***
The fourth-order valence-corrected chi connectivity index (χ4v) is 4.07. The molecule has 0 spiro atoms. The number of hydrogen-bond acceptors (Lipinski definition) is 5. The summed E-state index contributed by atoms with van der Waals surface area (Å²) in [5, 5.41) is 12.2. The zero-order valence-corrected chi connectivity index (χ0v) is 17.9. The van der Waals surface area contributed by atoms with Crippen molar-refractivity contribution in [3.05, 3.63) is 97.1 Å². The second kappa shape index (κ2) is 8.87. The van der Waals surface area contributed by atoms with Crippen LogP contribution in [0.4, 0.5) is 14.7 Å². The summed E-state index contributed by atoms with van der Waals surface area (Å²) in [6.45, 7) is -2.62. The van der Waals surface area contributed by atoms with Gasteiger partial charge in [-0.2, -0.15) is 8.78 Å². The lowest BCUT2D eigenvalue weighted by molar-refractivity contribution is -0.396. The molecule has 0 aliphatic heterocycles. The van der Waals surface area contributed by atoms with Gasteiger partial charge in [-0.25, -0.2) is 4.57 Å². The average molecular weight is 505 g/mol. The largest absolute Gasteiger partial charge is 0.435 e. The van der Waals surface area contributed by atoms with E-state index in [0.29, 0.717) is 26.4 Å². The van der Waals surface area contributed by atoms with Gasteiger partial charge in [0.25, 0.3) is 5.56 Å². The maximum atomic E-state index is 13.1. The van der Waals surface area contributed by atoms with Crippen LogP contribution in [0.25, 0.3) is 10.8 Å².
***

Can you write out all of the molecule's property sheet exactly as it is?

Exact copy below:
The fourth-order valence-corrected chi connectivity index (χ4v) is 4.07. The molecule has 0 spiro atoms. The number of hydrogen-bond acceptors (Lipinski definition) is 5. The summed E-state index contributed by atoms with van der Waals surface area (Å²) in [5, 5.41) is 12.2. The zero-order valence-corrected chi connectivity index (χ0v) is 17.9. The van der Waals surface area contributed by atoms with Crippen molar-refractivity contribution in [3.05, 3.63) is 97.1 Å². The second kappa shape index (κ2) is 8.87. The van der Waals surface area contributed by atoms with Crippen LogP contribution in [0.4, 0.5) is 14.7 Å². The summed E-state index contributed by atoms with van der Waals surface area (Å²) in [6.45, 7) is -2.62. The van der Waals surface area contributed by atoms with Gasteiger partial charge in [-0.2, -0.15) is 8.78 Å². The lowest BCUT2D eigenvalue weighted by molar-refractivity contribution is -0.396. The molecule has 0 aliphatic heterocycles. The van der Waals surface area contributed by atoms with Gasteiger partial charge in [-0.25, -0.2) is 4.57 Å². The average molecular weight is 505 g/mol. The largest absolute Gasteiger partial charge is 0.435 e. The van der Waals surface area contributed by atoms with E-state index in [0.29, 0.717) is 26.4 Å². The van der Waals surface area contributed by atoms with Gasteiger partial charge in [0.25, 0.3) is 5.56 Å². The maximum atomic E-state index is 13.1. The van der Waals surface area contributed by atoms with Crippen LogP contribution in [0.25, 0.3) is 10.8 Å².